Close to Home (2005)

Writer's Note

Close to Home is entirely based on true stories. That was an interest from the outset, to make a show based on documentary material rather than fiction. We were also fascinated by the subject of “home” and what it might mean to different people at a time when so many move far from their place of origin during their lifetime. The two seemed to belong together perfectly, “home” being an ideal subject on which to gather first-hand testimony because it’s so close to everyone’s heart.

We sought people who were distant in some way from their origins to ask what “home” means to them. As Salman Rushdie says in his book, Imaginary Homelands, "It may be argued that the past is a country from which we have all emigrated, that its loss is part of our common humanity… I suggest the person who is out-of-country and even out-of-language may experience this loss in an intensified form." We asked these people some very particular questions and their answers formed the basis of the show.

The people we talked to came from very different backgrounds, did not know each other and answered entirely according to their own perspective. And yet I found it profoundly moving to recognise, as I collated their stories, the extraordinary echoes between them, and how vividly I identified with their experiences myself, having ostensibly lived a very different life.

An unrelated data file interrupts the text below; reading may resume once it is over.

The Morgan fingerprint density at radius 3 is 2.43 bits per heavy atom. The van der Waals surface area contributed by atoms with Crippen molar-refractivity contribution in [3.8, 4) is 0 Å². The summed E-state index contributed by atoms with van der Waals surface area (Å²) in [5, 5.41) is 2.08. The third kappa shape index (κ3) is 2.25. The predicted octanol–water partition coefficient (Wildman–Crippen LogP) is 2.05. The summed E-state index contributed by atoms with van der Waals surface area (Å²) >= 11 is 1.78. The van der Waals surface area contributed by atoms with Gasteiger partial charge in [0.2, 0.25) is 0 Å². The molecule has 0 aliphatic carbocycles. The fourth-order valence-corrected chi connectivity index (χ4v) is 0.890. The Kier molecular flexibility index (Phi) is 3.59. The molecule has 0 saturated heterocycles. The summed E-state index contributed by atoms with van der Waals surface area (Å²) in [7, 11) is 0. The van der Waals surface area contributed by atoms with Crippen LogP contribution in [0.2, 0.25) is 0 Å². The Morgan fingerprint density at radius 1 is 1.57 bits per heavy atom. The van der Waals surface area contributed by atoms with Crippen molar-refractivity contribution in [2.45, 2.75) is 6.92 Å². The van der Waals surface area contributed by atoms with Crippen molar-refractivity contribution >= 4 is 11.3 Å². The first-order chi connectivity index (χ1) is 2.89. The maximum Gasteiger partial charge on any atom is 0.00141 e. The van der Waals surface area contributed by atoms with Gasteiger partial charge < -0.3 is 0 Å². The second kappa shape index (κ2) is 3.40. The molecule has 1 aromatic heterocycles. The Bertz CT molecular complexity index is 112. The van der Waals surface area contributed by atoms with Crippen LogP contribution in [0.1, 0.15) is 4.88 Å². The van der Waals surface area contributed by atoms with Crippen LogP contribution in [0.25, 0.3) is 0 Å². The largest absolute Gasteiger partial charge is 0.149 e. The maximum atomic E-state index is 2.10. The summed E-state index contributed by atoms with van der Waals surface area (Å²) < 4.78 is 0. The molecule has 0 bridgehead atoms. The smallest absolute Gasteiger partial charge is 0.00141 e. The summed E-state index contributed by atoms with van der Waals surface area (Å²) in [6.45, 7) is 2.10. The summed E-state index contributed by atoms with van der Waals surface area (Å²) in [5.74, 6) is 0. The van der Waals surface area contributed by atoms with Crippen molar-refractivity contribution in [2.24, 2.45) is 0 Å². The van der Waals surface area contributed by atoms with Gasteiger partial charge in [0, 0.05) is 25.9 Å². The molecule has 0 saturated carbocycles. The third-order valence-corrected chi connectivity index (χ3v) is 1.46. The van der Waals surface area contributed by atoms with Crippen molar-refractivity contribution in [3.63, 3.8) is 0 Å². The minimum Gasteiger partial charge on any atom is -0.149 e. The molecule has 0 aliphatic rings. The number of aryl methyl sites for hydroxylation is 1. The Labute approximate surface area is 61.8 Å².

My job as writer was to weave their stories together in some coherent fashion. Each person’s stories contained an intense nostalgia for the homes and families into which they were born, a sort of homesickness for the irretrievable past. Each spoke of being swept away from one’s starting point in life by an irresistible flow of events. And each expressed an instinctive compulsion to make new homes in new places, even, if necessary, to find oneself at home on the move, at home in one’s heart.

In Close to Home, the characters’ stories become their shelters, structures in which to live. The act of sharing these stories with each other and with us, the audience, becomes an offer of hospitality which might ultimately bind us all, the invitation to feel at home with one another.

Daniel Jamieson

Back to Past Productions